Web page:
Racial stereotypes are oftentimes disproven by their patients, forcing the oppressor to reevaluate his or her own prejudgments. Within the movie Crash, when Jean suffers an injury scheduled to her semester, and her friend Carol is nowhere found, her housemaid Maria calls for her to the er. Maria, a Hispanic woman, shows great good care and compassion towards Jean, disproving her stereotype. This leads Jean to get away from her preceding prejudices against different races. The movie further depicts the refutation stereotypes with the scene wherein Peter, a dark male, sometimes appears hitchhiking at nighttime. Official Hanson, upon discovering Peter, offers him a ride in his personal vehicle. They converse awkwardly until Peter recognizes the St. Christopher statue on the automobile dashboard. Upon finding the statue, Peter movements showing his own statue of St. Christopher to Official Hanson. However, Official Hanson's prejudice makes him reason that a black guy hitchhiking at the moment of the night time is up to no good. Hence, Hanson says, "Get your hands out of your pocket" (Crash). Peter does not catch his shade, and Hanson authoritatively orders Peter to "put [his] hands where [Hanson] can see them" (Crash). Therefore, Peter gets to for his St. Christopher statue while Officer Hanson grows to for his revolver and shoots Peter. Peter's hands unfolds, exhibiting the St. Christopher medal inside the palm. Hanson responds with horror as he involves realization that his stereotyping have been disproven and he had determined manslaughter without provocation. These moments in the movie Crash show that the entire world must realize that there is a spirit, a heart and a human being under someone's skin, whatever color.

When oppressors are forced to reevaluate their prejudices, as stated above, they may be destined to make changes with their attitudes and manners. Jean's prejudices against Hispanic people dissipates following the incident regarding Maria's care. Later, in the field where Maria brings tea to Jean, Jean instantly embraces Maria, and does not let go. Jean shows love by expressing, "Would you like to listen to something funny? You're the closest friend I've received" (Crash). Jean's glistening eyes, and the melodious soundtrack participating in in the background alludes to Jean's redemption of her earlier wrongful ways. This sharply contrasts the earlier scene, in which Jean frowns, leers, and blatantly asks deriding and rhetorical questions such as "Is this clean or is this dusty?" (Crash) On eliminating Peter, Official Hanson has a horrified manifestation on his face, as he perceives Peter's deceased gaze. He pushes your body from the car, gets out, and kneels gradually over the dead body in disbelief of what he did. He realizes that Peter was not going to carry him hostage with a weapon but instead was getting for his St. Christopher statue. In both the situations, stereotypes were proven wrong and the holders of the stereotypes feel guilty once they were proven wrong. Before this event, Hanson portrayed himself as an individual who did not have confidence in stereotypes; but after this incident, he realizes that his prejudice is deeper rooted than his mindful egalitarian actions because of his socialization process. He is not alone put through this socialization process, all individuals with constant usage of media are placed through this technique. Media holds a solid footings in dispersal of prejudice.

The movie Crash, a form of media, also forces the audience to reevaluate their prejudices that they don't believe they have, but subconsciously does indeed. Within the movie Crash, Anthony is assumed initially to be a heartless gangster who steals from the innocent for a quick buck. Nevertheless, in the landscape wherein Anthony gives his stolen vehicle to the owner of the chop shop, he won't sell the refugees within the van to the owner of the chop shop, even though the sale of refugees could have brought him tremendous earnings. With this work, Anthony breaks down the obstacles of his stereotype place after him by the audience. Furthermore, he shows a random work of kindness by giving forty dollars to the refugees who had been visibly in need. In the following scene, he rests in the truck, introspects, and cannot avoid smiling anticipated to his altruism, which he had not recently exhibited in the slightest. The audience can infer from Anthony's reaction that breaking one's own negative stereotypes by functions of benevolence can have a heartwarming effect. The audience is made to feel like an oppressor for having a stereotype against Anthony; when he disproves it, the audience is also designed to reconsider their own stereotypes the truth is. The movie brings the detriments of prejudice out in to the open and makes one realize how it is a significant societal condition.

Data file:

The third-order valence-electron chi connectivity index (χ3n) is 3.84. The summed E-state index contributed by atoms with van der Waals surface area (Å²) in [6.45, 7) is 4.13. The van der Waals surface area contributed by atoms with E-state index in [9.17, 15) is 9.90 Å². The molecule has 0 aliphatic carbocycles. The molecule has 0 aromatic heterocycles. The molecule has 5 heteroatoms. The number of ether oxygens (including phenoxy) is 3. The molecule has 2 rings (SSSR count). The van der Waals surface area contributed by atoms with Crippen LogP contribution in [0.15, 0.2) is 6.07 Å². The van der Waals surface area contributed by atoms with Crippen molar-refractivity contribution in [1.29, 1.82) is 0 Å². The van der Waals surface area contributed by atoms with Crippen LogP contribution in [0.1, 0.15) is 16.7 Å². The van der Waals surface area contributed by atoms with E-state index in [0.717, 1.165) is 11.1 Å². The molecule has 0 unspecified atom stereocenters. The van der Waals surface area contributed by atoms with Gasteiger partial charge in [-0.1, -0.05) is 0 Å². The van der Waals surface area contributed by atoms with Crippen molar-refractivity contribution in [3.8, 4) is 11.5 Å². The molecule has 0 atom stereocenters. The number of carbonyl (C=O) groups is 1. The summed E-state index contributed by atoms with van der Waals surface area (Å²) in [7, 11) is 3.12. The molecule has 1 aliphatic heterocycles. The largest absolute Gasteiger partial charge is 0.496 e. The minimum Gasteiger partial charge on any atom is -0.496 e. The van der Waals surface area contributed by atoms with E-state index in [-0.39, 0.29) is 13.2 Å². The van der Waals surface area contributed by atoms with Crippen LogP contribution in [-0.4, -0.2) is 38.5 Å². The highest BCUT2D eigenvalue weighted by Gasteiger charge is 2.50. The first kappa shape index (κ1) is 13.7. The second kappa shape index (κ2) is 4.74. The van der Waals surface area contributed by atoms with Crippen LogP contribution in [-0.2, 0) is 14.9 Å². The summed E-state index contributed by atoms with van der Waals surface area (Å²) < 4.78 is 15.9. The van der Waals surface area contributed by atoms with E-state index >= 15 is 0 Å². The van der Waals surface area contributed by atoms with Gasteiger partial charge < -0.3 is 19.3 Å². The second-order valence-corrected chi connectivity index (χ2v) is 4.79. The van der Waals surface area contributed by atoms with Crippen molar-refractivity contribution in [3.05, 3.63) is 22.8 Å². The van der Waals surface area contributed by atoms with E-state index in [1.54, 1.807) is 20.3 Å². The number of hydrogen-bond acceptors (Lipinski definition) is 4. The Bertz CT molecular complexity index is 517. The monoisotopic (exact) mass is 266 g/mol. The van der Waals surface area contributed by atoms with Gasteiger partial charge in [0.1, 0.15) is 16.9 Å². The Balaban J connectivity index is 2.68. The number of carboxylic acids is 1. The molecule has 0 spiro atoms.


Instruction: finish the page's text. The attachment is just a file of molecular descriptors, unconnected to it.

Through the movie Crash, the audience can learn that although prejudices can be found and dominate the inner workings of modern culture, it can also be shattered by positive connections with the oppressors and the oppressed. After they are shattered, the once prejudiced party gets an opportunity to cleanse their minds of such presumptions, and see the world around them with a fresh light.

Work Cited

Crash. Dir. Paul Haggis. Perf. Sandra Bullock, Matt Dillon, Don Cheadle, Thandie Newton,

Terrence Howard, Brendan Fraser, Ryan Phillippe, Jennifer Esposito, Christopher Brian Bridges, Michael Pena, Larenz Tate and Shaun Toub. Lionsgate, 2004. Film.

Vincent N. Parrillo "Causes of Prejudice. " Rereading America: Cultural Contexts for Critical

Thinking and Writing. Eds. Gary Colombo, Robert Cullen, Bonnie Lisle.

Boston: Bedford/ St. Martin's, 2013. 504-517. Print.


[1] "Quotations about Prejudice", - The Estimate Garden: A Harvest of Quotations for Term Addicts. Web. 16 July. 2011 <http://www. quotegarden. com/prejudice. html >